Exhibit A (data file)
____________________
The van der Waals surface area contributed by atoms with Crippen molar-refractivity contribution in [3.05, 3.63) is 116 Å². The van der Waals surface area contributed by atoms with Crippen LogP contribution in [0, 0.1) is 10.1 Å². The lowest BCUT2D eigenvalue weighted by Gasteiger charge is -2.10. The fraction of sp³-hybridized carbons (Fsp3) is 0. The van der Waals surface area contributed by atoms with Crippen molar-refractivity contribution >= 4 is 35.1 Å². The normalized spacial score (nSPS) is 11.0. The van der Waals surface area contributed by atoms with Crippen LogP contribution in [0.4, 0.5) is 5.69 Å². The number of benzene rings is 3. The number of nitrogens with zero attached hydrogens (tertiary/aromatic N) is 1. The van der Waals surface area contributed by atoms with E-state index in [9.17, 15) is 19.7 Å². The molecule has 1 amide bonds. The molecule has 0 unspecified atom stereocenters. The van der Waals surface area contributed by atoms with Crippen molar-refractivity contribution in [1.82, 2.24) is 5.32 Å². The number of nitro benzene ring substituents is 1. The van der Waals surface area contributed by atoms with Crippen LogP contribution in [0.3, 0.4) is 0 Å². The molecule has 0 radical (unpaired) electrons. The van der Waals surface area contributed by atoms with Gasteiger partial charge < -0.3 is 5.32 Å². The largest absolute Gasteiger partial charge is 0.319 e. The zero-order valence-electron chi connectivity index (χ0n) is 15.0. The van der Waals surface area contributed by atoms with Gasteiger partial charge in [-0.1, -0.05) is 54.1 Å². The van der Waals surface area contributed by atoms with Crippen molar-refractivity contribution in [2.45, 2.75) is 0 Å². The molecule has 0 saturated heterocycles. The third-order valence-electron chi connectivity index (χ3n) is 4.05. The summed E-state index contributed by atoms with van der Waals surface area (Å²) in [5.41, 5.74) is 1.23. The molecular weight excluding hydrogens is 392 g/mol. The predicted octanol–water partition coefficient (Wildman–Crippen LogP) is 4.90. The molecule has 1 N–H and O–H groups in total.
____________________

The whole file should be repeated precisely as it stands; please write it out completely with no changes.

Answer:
The van der Waals surface area contributed by atoms with Crippen molar-refractivity contribution in [3.05, 3.63) is 116 Å². The van der Waals surface area contributed by atoms with Crippen LogP contribution in [0, 0.1) is 10.1 Å². The lowest BCUT2D eigenvalue weighted by Gasteiger charge is -2.10. The fraction of sp³-hybridized carbons (Fsp3) is 0. The van der Waals surface area contributed by atoms with Crippen molar-refractivity contribution >= 4 is 35.1 Å². The normalized spacial score (nSPS) is 11.0. The van der Waals surface area contributed by atoms with Crippen LogP contribution in [0.4, 0.5) is 5.69 Å². The number of benzene rings is 3. The number of nitrogens with zero attached hydrogens (tertiary/aromatic N) is 1. The van der Waals surface area contributed by atoms with E-state index in [9.17, 15) is 19.7 Å². The molecule has 1 amide bonds. The molecule has 0 unspecified atom stereocenters. The van der Waals surface area contributed by atoms with Crippen molar-refractivity contribution in [1.82, 2.24) is 5.32 Å². The number of nitro benzene ring substituents is 1. The van der Waals surface area contributed by atoms with Crippen LogP contribution in [0.3, 0.4) is 0 Å². The molecule has 0 radical (unpaired) electrons. The van der Waals surface area contributed by atoms with Gasteiger partial charge < -0.3 is 5.32 Å². The largest absolute Gasteiger partial charge is 0.319 e. The zero-order valence-electron chi connectivity index (χ0n) is 15.0. The van der Waals surface area contributed by atoms with Gasteiger partial charge in [-0.1, -0.05) is 54.1 Å². The van der Waals surface area contributed by atoms with Crippen molar-refractivity contribution in [2.45, 2.75) is 0 Å². The molecule has 0 saturated heterocycles. The third-order valence-electron chi connectivity index (χ3n) is 4.05. The summed E-state index contributed by atoms with van der Waals surface area (Å²) in [5.41, 5.74) is 1.23. The molecular weight excluding hydrogens is 392 g/mol. The predicted octanol–water partition coefficient (Wildman–Crippen LogP) is 4.90. The molecule has 1 N–H and O–H groups in total.